The initiative also called for the launch of a national dialogue based on equality between the regime, the opposition, the Islamic movements, and the local coordination committees (LCCs) that are in charge of the anti-regime demonstrations in different cities.
These groups, according to the initiative, need to be treated as political equals rather than inferior interlocutors, while making sure that power-sharing is respected and upheld. Dialogue needed to be initiated and supported by the president, and open to all parties regardless of their background or views (meaning that the outlawed Syrian Muslim Brotherhood could not be ruled out).
The foundations for dialogue, it added, needed to be: “No to violence, no to sectarianism and no to foreign intervention.” As for the ruling Ba’ath Party, the Arab League required it to hold an immediate and extraordinary congress at which it would announce the transformation of Syria into a democratic multi-party system based on the ballot box.
The Arab League, at the request of Assad, would be willing to facilitate the dialogue. Finally, the initiative called for a new government and a prime minister “accepted by the opposition that is engaged in dialogue”. This caretaker premier would supervise upcoming parliamentary elections before the end of 2011. Once that was achieved, whatever bloc received a majority vote would get to name the new prime minister, paving the way for a non-Ba’athist administration to come to power for the first time since 1963.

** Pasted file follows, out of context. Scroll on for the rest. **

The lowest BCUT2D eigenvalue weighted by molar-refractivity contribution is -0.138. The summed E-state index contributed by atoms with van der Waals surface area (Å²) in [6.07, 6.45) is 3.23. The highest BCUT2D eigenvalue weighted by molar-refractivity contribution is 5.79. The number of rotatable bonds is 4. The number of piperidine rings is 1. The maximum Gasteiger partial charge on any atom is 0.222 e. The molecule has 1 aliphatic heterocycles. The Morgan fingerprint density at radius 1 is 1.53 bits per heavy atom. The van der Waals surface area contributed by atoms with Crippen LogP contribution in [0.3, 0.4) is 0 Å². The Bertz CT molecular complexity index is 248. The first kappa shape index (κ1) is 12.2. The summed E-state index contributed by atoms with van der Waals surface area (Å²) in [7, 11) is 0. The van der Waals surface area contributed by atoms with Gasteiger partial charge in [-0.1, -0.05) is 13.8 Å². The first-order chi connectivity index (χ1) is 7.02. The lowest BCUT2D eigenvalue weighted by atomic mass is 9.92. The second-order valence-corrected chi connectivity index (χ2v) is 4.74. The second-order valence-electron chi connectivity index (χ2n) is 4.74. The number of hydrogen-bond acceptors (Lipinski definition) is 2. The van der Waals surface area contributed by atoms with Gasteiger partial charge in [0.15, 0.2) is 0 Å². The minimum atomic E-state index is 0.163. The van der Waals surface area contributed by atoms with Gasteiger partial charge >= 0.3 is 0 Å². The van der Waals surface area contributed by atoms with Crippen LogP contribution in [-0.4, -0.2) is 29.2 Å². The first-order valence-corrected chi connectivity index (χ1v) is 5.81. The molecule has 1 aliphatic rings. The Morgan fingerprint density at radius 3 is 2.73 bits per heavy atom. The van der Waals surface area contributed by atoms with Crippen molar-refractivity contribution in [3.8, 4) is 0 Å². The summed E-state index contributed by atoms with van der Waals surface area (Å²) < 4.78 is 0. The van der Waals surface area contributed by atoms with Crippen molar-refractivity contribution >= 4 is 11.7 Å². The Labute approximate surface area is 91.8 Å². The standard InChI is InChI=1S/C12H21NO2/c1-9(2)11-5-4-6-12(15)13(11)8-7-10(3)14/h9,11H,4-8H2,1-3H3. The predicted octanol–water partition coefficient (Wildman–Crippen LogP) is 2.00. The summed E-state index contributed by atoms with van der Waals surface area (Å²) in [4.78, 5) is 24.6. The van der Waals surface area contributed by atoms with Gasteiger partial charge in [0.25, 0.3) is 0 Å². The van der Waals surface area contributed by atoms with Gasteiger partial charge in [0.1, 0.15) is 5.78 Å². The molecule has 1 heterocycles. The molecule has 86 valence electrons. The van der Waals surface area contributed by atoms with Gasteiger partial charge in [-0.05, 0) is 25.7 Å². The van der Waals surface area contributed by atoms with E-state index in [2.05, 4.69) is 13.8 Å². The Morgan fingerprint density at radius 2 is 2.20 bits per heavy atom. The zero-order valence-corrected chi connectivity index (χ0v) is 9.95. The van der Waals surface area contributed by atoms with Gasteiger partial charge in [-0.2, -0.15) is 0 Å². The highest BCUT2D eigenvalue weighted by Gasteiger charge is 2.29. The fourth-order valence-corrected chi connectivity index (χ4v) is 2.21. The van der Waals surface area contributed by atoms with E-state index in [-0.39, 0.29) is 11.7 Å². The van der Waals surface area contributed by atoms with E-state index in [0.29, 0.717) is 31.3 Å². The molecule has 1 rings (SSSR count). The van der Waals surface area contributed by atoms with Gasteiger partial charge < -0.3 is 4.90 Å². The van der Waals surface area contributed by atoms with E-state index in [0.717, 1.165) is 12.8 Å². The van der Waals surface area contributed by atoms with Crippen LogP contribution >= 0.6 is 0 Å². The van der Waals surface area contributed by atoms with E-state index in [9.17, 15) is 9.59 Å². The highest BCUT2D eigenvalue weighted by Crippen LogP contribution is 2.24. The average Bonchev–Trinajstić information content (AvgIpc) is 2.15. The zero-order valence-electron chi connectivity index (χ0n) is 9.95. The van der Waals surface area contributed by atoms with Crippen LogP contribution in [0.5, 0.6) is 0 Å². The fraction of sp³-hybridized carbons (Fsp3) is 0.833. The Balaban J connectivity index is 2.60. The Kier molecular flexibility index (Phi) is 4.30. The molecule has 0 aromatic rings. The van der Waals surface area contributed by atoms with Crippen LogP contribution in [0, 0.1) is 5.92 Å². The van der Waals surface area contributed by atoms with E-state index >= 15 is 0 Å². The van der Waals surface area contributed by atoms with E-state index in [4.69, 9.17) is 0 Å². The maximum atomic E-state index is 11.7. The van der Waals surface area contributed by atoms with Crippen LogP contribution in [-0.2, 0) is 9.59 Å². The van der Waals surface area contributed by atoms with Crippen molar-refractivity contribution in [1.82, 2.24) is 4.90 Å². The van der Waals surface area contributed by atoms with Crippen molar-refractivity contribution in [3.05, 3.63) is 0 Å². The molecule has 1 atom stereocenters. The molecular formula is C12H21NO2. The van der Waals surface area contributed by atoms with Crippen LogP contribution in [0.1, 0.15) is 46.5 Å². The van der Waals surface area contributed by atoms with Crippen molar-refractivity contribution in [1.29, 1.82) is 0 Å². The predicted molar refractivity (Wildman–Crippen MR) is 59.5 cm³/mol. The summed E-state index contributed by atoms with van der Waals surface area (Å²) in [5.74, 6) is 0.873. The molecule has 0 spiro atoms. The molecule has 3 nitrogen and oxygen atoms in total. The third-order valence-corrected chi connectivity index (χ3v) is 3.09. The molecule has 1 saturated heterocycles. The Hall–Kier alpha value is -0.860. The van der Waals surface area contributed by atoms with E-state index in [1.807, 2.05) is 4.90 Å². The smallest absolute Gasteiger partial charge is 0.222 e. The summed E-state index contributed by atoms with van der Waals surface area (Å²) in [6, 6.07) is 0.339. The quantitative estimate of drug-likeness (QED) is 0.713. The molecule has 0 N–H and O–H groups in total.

The elected chamber would declare itself a constitutional assembly, charged with laying out a new “democratic constitution”, one that ostensibly would drop Article 8 of the constitution, which designates the Ba’ath Party as “leader of state and society”. All of these reforms would be supervised by “an Arab formula” mandated by the Arab League.
Pro-government websites and individuals immediately criticized the initiative, claiming that it was a “clear violation” of the Arab League charter, because it “meddles in the affairs of Syria”.
The opposition welcomed it, and surprisingly so did the LCCs. Previously, having accepted nothing short of regime change, they were seemingly welcoming of a plan that would keep Assad in power, at least until 2014.
Officially, Syria put forth an initiative of its own during an Arab League meeting in Cairo, shortly after al-Arabi’s Damascus visit. Syria’s initiative called on all Arab states to lift emergency laws imposed by their respective governments since the 1960s, as well as the abolition of all state security courts.
Syria’s initiative also called for comprehensive national dialogue in all states in the region with the objective of reaching a constitutional framework that guarantees democratic political participation, the rule of law, non-discrimination and human rights.
The initiative included the establishment of constitutions that guaranteed freedoms, the establishment of parliaments, the formation of political parties and freedom of action for non-governmental organizations, throughout the Arab world.
The Syrian initiative, pretty much like the Arab League one, did not pass.